The Appetite: Growing and Spilling
Released two months ago, Back to 1942, a film telling the story of a famine in Henan Province during the World War II, spurred discussion about the Great Famine in early 1960s, one of the post effects of the Great Leap Forward that still affects the food consumption psyche of average Chinese. The Great Famine encouraged the world to analyze China's food security, as outlined in Lester Brown's 1995 book Who Will Feed China?

Ironically, in a university cafeteria in Beijing, one can see students throwing away about 1/3 of the food. “That’s normal,” said one student, “we seldom pack up leftovers. If nobody asks, I won’t ask. And it’s inconvenient because we don’t have a microwave oven in our dorm to reheat it.”

Then why order more than enough? “Well, it looks good to have at least the same number of dishes as the number of people. Common sense, isn’t it?” This is an example of what has become an underlying problem: the desire to appear abundant. This problem leads to extensive waste when the bill is paid with public funds.

This problem shines a light on the lack of basic components in the education system - knowledge about the Planet Earth. When dumping food becomes so easy for young people, it is extremely difficult for any society to step into sustainability.

The facts about food waste might be more disturbing than one could imagine. Recently, the Institution of Mechanical Engineers released a report on food waste, estimating that 30-50% of the annual global food production is wasted. The astonishing result covers food lost during harvesting, storage and transportation, as well as those thrown away by retailers and consumers.

In China, about 70% of national waste is food, and food makes up 61% of household waste. Researchers from China Agricultural University studied data from 2006 to 2008 and found that edible food thrown away from restaurants each year is equivalent to nearly 10% of the country’s annual crop production, which is enough to feed 200 million people. When including the waste from schools, businesses and households, the number can easily reach 300 million people.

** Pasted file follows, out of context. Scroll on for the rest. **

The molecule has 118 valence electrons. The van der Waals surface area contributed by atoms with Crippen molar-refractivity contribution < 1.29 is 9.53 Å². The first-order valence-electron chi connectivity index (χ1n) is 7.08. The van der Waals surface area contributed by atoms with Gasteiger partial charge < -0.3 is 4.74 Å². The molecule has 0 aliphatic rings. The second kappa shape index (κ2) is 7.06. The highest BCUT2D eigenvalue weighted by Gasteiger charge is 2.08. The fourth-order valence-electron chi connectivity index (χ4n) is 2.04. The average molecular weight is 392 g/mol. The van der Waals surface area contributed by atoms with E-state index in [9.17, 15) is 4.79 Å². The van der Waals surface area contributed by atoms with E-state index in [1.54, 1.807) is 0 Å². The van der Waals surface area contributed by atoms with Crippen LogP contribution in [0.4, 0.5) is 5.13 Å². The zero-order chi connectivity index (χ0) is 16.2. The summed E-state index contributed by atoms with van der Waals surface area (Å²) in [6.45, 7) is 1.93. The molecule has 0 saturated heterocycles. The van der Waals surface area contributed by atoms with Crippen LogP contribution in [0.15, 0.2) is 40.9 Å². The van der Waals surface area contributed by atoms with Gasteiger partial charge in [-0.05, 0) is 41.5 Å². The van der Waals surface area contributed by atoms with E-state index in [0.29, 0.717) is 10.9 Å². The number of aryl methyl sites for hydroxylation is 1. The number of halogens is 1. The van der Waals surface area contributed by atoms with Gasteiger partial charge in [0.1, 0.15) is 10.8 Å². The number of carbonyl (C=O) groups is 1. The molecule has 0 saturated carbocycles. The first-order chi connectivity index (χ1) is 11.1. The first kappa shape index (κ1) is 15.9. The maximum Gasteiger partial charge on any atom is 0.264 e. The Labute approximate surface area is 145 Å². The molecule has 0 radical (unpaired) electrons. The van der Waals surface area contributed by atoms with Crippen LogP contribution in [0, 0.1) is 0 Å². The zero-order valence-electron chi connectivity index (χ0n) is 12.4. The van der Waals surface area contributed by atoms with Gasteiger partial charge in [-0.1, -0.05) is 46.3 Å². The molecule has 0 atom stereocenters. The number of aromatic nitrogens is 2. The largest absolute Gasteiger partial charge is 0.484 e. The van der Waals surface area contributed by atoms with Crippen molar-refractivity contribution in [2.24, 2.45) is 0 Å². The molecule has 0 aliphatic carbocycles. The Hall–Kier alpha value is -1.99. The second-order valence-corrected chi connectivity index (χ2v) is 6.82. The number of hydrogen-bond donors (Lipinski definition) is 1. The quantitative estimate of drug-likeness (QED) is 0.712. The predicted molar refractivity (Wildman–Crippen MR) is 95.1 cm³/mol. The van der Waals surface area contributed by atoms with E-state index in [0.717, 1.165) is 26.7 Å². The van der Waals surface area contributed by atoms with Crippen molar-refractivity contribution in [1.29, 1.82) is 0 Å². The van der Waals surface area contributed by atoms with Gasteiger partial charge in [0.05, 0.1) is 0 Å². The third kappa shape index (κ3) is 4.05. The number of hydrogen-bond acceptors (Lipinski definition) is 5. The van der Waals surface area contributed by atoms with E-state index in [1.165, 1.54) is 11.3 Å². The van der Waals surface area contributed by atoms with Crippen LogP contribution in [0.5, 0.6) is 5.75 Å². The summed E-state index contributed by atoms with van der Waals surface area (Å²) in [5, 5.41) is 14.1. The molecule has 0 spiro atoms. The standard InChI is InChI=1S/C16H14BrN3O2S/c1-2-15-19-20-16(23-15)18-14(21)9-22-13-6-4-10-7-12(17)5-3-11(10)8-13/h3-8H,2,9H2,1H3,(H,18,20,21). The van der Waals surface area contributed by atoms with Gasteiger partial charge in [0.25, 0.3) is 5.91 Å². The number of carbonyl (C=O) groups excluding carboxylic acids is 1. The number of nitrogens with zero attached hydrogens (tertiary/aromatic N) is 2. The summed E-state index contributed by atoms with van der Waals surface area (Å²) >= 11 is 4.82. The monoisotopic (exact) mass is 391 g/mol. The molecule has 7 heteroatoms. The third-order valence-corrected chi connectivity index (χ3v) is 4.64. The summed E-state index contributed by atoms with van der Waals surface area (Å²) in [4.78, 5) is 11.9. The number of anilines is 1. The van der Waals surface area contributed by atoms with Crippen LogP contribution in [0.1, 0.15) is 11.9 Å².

In response to these numbers, a Clean Plate Initiative is heating up the social networks right now, advocating for zero food waste when dining out. As the movement has spread and an increasing number of netizens, including familiar faces and food businesses, have joined in. More and more people have become aware of the issue and are acting. Good news and good timing, given the coming Chinese Spring Festival is the biggest feast of the year.

Yet the story does not end at dining tables. To complete the cycle of nature, what grows from the soil needs to return to the soil, regardless of the pathway.

Food Waste and Recycling in China: Too Easy, Too Hard (Part II)

End of blog.

Photo Courtesy of CmdrGravy on Flickr